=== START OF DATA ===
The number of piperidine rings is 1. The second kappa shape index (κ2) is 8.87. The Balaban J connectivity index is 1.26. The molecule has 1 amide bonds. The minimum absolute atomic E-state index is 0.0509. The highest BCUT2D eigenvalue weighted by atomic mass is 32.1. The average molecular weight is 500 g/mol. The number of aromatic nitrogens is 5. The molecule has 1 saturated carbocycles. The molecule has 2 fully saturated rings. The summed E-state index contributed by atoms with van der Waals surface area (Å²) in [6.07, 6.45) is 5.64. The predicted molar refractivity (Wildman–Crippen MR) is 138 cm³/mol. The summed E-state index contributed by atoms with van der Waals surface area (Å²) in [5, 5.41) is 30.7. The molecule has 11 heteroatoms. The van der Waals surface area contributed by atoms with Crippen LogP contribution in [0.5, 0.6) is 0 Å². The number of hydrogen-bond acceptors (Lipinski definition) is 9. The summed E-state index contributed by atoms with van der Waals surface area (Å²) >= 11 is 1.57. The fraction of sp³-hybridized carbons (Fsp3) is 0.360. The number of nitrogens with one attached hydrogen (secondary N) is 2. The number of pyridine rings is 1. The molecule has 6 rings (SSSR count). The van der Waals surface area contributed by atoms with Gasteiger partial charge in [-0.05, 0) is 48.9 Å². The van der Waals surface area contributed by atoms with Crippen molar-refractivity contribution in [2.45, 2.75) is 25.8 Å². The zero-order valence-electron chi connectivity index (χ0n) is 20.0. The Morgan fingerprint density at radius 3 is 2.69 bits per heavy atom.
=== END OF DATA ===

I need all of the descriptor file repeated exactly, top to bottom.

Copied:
The number of piperidine rings is 1. The second kappa shape index (κ2) is 8.87. The Balaban J connectivity index is 1.26. The molecule has 1 amide bonds. The minimum absolute atomic E-state index is 0.0509. The highest BCUT2D eigenvalue weighted by atomic mass is 32.1. The average molecular weight is 500 g/mol. The number of aromatic nitrogens is 5. The molecule has 1 saturated carbocycles. The molecule has 2 fully saturated rings. The summed E-state index contributed by atoms with van der Waals surface area (Å²) in [6.07, 6.45) is 5.64. The predicted molar refractivity (Wildman–Crippen MR) is 138 cm³/mol. The summed E-state index contributed by atoms with van der Waals surface area (Å²) in [5, 5.41) is 30.7. The molecule has 11 heteroatoms. The van der Waals surface area contributed by atoms with Crippen LogP contribution in [0.5, 0.6) is 0 Å². The number of hydrogen-bond acceptors (Lipinski definition) is 9. The summed E-state index contributed by atoms with van der Waals surface area (Å²) >= 11 is 1.57. The fraction of sp³-hybridized carbons (Fsp3) is 0.360. The number of nitrogens with one attached hydrogen (secondary N) is 2. The number of pyridine rings is 1. The molecule has 6 rings (SSSR count). The van der Waals surface area contributed by atoms with Gasteiger partial charge in [-0.05, 0) is 48.9 Å². The van der Waals surface area contributed by atoms with Crippen molar-refractivity contribution in [2.45, 2.75) is 25.8 Å². The zero-order valence-electron chi connectivity index (χ0n) is 20.0. The Morgan fingerprint density at radius 3 is 2.69 bits per heavy atom.